The cartoons represented varied artistic reflections on the HIV/AIDS epidemic as part of an effort to create a vibrant mosaic that enabled the audience to approach a serious subject through the lens of humour. This "edutainment" strategy is based on the following philosophy, expressed by IPPF/WHR: "While overwhelming statistics and urgent public health messages can paint a grim picture, there is a colorful and positive vision possible as well. This is an image of society in which laughter is a part of sexuality, where economic circumstances do not determine one's health and where as global citizens, we take up the charge to care for one another. This is the creative vision offered by the exhibition...". Furthermore, cartoons are envisioned as being a form of communication that is understood almost universally, by people of many ages and backgrounds - thus being an effective way to make HIV/AIDS information more accessible.
The exhibit included 300 cartoons by graphic artists from 50 countries, including Afghanistan, Austria, Belgium, Brazil, China, Croatia, Cuba, France, Israel, the Republic of Korea, Mexico, Peru, Russia, Serbia, Spain, South Africa, Turkey, Uruguay and the United States. The drawings featured comedic images such as a smiling man buckling a condom seat belt, a group of firemen holding a condom safety net, and an illustration of the world wrapped in a giant condom. (Click here to view some of the cartoons online.)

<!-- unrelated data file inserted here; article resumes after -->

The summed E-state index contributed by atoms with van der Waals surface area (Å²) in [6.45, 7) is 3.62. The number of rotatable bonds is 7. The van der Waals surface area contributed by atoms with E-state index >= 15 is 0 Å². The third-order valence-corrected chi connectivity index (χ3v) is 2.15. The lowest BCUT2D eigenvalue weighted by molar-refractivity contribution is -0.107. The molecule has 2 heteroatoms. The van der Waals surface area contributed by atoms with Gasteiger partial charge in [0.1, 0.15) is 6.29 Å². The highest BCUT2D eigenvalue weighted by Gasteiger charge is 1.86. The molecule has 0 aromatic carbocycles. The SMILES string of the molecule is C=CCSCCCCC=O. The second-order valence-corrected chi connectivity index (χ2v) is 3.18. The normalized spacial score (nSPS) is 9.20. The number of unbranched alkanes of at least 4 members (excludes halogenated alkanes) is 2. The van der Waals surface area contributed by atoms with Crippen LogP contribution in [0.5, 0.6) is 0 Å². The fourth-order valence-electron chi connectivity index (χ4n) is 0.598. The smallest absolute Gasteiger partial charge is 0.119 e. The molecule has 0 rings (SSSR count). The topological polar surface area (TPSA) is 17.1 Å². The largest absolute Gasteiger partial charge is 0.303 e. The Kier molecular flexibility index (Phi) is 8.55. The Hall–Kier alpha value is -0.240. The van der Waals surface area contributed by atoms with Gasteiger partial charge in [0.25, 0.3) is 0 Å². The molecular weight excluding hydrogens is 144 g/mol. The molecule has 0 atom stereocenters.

The International HIV/AIDS Cartoon Exhibit originated in 2004 through an initiative involving the Brazilian Ministry of Health and the Memorial Institute of Graphic Arts; the exhibit was also presented in Mexico in 2005. In 2006, the exhibit was featured in 4 locations in New York (United States). Specifically, on World AIDS Day (December 1) 2006, the United Nations (UN) launched a one-month exhibit featuring the cartoons; it was previously hosted at the premises of the Gay Men's Health Crisis, the Hostos College Center for the Arts and Culture, and IPPF/WHR offices.
IPPF/WHR, UNAIDS, Brazilian Ministry of Health.
UN press release [PDF], November 27 2006; and email from Jennifer Zazo to The Communication Initiative on September 7 2012.